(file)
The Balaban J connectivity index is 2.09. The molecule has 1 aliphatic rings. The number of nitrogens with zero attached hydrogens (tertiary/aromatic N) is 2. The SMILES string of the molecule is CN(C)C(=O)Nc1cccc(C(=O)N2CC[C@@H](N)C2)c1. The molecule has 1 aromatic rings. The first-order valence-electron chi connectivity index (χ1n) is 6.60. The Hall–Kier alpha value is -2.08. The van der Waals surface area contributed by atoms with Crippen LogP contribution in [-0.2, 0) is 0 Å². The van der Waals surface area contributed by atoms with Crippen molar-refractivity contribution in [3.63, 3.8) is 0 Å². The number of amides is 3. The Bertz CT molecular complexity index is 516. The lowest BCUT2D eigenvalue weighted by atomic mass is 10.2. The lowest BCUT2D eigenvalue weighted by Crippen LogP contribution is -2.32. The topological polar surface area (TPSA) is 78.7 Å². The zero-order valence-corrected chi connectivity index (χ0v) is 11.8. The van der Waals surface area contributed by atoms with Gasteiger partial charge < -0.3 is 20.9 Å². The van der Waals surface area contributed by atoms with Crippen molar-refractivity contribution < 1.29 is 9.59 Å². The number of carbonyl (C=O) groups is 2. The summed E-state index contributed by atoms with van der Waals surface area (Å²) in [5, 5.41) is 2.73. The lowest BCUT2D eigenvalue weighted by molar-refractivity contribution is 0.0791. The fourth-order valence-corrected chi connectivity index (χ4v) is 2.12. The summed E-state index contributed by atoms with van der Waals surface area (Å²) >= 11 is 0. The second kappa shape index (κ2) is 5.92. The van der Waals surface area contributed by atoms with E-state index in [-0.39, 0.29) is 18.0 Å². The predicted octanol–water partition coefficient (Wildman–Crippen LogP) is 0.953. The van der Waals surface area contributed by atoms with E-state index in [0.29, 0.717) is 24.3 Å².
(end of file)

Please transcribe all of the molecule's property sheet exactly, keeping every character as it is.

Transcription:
The Balaban J connectivity index is 2.09. The molecule has 1 aliphatic rings. The number of nitrogens with zero attached hydrogens (tertiary/aromatic N) is 2. The SMILES string of the molecule is CN(C)C(=O)Nc1cccc(C(=O)N2CC[C@@H](N)C2)c1. The molecule has 1 aromatic rings. The first-order valence-electron chi connectivity index (χ1n) is 6.60. The Hall–Kier alpha value is -2.08. The van der Waals surface area contributed by atoms with Crippen LogP contribution in [-0.2, 0) is 0 Å². The van der Waals surface area contributed by atoms with Crippen molar-refractivity contribution in [3.63, 3.8) is 0 Å². The number of amides is 3. The Bertz CT molecular complexity index is 516. The lowest BCUT2D eigenvalue weighted by atomic mass is 10.2. The lowest BCUT2D eigenvalue weighted by Crippen LogP contribution is -2.32. The topological polar surface area (TPSA) is 78.7 Å². The zero-order valence-corrected chi connectivity index (χ0v) is 11.8. The van der Waals surface area contributed by atoms with Gasteiger partial charge < -0.3 is 20.9 Å². The van der Waals surface area contributed by atoms with Crippen molar-refractivity contribution < 1.29 is 9.59 Å². The number of carbonyl (C=O) groups is 2. The summed E-state index contributed by atoms with van der Waals surface area (Å²) in [5, 5.41) is 2.73. The lowest BCUT2D eigenvalue weighted by molar-refractivity contribution is 0.0791. The fourth-order valence-corrected chi connectivity index (χ4v) is 2.12. The summed E-state index contributed by atoms with van der Waals surface area (Å²) >= 11 is 0. The second kappa shape index (κ2) is 5.92. The van der Waals surface area contributed by atoms with E-state index in [-0.39, 0.29) is 18.0 Å². The predicted octanol–water partition coefficient (Wildman–Crippen LogP) is 0.953. The van der Waals surface area contributed by atoms with E-state index in [0.29, 0.717) is 24.3 Å².